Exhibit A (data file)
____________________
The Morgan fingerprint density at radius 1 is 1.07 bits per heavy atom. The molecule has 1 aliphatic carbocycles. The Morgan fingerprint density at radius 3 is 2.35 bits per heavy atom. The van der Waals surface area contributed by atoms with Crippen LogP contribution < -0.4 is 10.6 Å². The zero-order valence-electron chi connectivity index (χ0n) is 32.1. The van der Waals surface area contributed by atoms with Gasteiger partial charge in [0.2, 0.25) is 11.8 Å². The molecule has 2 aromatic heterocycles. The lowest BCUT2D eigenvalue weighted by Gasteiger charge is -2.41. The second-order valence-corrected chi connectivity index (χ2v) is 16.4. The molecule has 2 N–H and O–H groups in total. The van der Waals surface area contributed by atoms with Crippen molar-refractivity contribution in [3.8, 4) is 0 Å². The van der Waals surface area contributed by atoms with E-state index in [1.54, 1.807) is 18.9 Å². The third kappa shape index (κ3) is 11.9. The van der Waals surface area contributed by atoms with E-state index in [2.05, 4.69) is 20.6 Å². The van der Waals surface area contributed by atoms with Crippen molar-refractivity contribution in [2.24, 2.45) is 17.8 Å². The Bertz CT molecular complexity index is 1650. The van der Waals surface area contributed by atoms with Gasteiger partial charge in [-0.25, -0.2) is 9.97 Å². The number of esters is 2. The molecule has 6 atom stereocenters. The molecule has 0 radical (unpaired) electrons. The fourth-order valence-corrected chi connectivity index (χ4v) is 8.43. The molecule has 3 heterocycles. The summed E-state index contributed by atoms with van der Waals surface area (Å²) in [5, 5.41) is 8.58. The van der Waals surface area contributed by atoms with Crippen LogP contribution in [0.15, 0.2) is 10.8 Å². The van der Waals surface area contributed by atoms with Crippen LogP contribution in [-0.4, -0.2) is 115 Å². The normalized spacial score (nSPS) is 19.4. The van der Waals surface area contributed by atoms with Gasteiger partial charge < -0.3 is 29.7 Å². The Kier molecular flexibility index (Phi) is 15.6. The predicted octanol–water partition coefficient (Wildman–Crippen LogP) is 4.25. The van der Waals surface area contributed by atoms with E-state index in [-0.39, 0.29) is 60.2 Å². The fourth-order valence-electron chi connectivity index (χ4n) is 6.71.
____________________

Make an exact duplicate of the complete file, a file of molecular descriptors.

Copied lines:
The Morgan fingerprint density at radius 1 is 1.07 bits per heavy atom. The molecule has 1 aliphatic carbocycles. The Morgan fingerprint density at radius 3 is 2.35 bits per heavy atom. The van der Waals surface area contributed by atoms with Crippen LogP contribution < -0.4 is 10.6 Å². The zero-order valence-electron chi connectivity index (χ0n) is 32.1. The van der Waals surface area contributed by atoms with Gasteiger partial charge in [0.2, 0.25) is 11.8 Å². The molecule has 2 aromatic heterocycles. The lowest BCUT2D eigenvalue weighted by Gasteiger charge is -2.41. The second-order valence-corrected chi connectivity index (χ2v) is 16.4. The molecule has 2 N–H and O–H groups in total. The van der Waals surface area contributed by atoms with Crippen molar-refractivity contribution in [3.8, 4) is 0 Å². The van der Waals surface area contributed by atoms with E-state index in [1.54, 1.807) is 18.9 Å². The third kappa shape index (κ3) is 11.9. The van der Waals surface area contributed by atoms with E-state index in [2.05, 4.69) is 20.6 Å². The van der Waals surface area contributed by atoms with Crippen molar-refractivity contribution in [2.24, 2.45) is 17.8 Å². The Bertz CT molecular complexity index is 1650. The van der Waals surface area contributed by atoms with Gasteiger partial charge in [-0.25, -0.2) is 9.97 Å². The number of esters is 2. The molecule has 6 atom stereocenters. The molecule has 0 radical (unpaired) electrons. The fourth-order valence-corrected chi connectivity index (χ4v) is 8.43. The molecule has 3 heterocycles. The summed E-state index contributed by atoms with van der Waals surface area (Å²) in [5, 5.41) is 8.58. The van der Waals surface area contributed by atoms with Crippen LogP contribution in [0.15, 0.2) is 10.8 Å². The van der Waals surface area contributed by atoms with Crippen LogP contribution in [-0.4, -0.2) is 115 Å². The normalized spacial score (nSPS) is 19.4. The van der Waals surface area contributed by atoms with Gasteiger partial charge < -0.3 is 29.7 Å². The Kier molecular flexibility index (Phi) is 15.6. The predicted octanol–water partition coefficient (Wildman–Crippen LogP) is 4.25. The van der Waals surface area contributed by atoms with E-state index in [-0.39, 0.29) is 60.2 Å². The fourth-order valence-electron chi connectivity index (χ4n) is 6.71.